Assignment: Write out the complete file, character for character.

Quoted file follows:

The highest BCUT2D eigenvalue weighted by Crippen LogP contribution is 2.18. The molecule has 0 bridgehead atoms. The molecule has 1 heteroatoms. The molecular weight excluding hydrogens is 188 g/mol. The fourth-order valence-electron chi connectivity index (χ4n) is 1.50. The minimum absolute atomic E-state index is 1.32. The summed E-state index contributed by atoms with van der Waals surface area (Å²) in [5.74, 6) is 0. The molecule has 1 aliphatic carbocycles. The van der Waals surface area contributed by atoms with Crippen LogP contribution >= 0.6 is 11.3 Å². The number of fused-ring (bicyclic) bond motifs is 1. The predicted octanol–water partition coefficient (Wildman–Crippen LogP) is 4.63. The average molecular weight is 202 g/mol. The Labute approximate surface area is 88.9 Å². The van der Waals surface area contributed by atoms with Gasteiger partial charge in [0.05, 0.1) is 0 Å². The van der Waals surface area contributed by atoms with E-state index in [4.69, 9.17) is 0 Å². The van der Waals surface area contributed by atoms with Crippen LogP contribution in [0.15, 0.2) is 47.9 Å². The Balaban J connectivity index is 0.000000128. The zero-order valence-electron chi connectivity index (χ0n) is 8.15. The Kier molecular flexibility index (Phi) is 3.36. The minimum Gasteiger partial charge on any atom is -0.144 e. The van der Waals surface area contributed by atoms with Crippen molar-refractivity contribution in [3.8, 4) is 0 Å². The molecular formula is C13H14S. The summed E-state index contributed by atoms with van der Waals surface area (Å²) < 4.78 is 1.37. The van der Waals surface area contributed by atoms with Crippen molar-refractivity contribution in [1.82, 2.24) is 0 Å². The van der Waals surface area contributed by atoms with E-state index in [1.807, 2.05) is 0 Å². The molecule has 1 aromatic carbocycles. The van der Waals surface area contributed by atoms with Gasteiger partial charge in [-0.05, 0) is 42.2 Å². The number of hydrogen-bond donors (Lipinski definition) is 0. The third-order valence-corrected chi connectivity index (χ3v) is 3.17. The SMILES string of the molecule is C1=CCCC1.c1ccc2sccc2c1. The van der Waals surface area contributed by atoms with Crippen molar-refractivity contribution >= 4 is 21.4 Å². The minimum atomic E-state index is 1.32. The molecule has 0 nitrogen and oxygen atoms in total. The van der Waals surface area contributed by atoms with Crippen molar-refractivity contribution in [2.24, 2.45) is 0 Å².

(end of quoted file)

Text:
The highest BCUT2D eigenvalue weighted by Crippen LogP contribution is 2.18. The molecule has 0 bridgehead atoms. The molecule has 1 heteroatoms. The molecular weight excluding hydrogens is 188 g/mol. The fourth-order valence-electron chi connectivity index (χ4n) is 1.50. The minimum absolute atomic E-state index is 1.32. The summed E-state index contributed by atoms with van der Waals surface area (Å²) in [5.74, 6) is 0. The molecule has 1 aliphatic carbocycles. The van der Waals surface area contributed by atoms with Crippen LogP contribution >= 0.6 is 11.3 Å². The number of fused-ring (bicyclic) bond motifs is 1. The predicted octanol–water partition coefficient (Wildman–Crippen LogP) is 4.63. The average molecular weight is 202 g/mol. The Labute approximate surface area is 88.9 Å². The van der Waals surface area contributed by atoms with Gasteiger partial charge in [0.05, 0.1) is 0 Å². The van der Waals surface area contributed by atoms with E-state index in [4.69, 9.17) is 0 Å². The van der Waals surface area contributed by atoms with Crippen LogP contribution in [0.15, 0.2) is 47.9 Å². The Balaban J connectivity index is 0.000000128. The zero-order valence-electron chi connectivity index (χ0n) is 8.15. The Kier molecular flexibility index (Phi) is 3.36. The minimum Gasteiger partial charge on any atom is -0.144 e. The van der Waals surface area contributed by atoms with Crippen molar-refractivity contribution in [3.8, 4) is 0 Å². The molecular formula is C13H14S. The summed E-state index contributed by atoms with van der Waals surface area (Å²) < 4.78 is 1.37. The van der Waals surface area contributed by atoms with Crippen molar-refractivity contribution in [1.82, 2.24) is 0 Å². The van der Waals surface area contributed by atoms with E-state index in [1.807, 2.05) is 0 Å². The molecule has 1 aromatic carbocycles. The van der Waals surface area contributed by atoms with Gasteiger partial charge in [-0.05, 0) is 42.2 Å². The number of hydrogen-bond donors (Lipinski definition) is 0. The third-order valence-corrected chi connectivity index (χ3v) is 3.17. The SMILES string of the molecule is C1=CCCC1.c1ccc2sccc2c1. The van der Waals surface area contributed by atoms with Crippen molar-refractivity contribution >= 4 is 21.4 Å². The minimum atomic E-state index is 1.32. The molecule has 0 nitrogen and oxygen atoms in total. The van der Waals surface area contributed by atoms with Crippen molar-refractivity contribution in [2.24, 2.45) is 0 Å².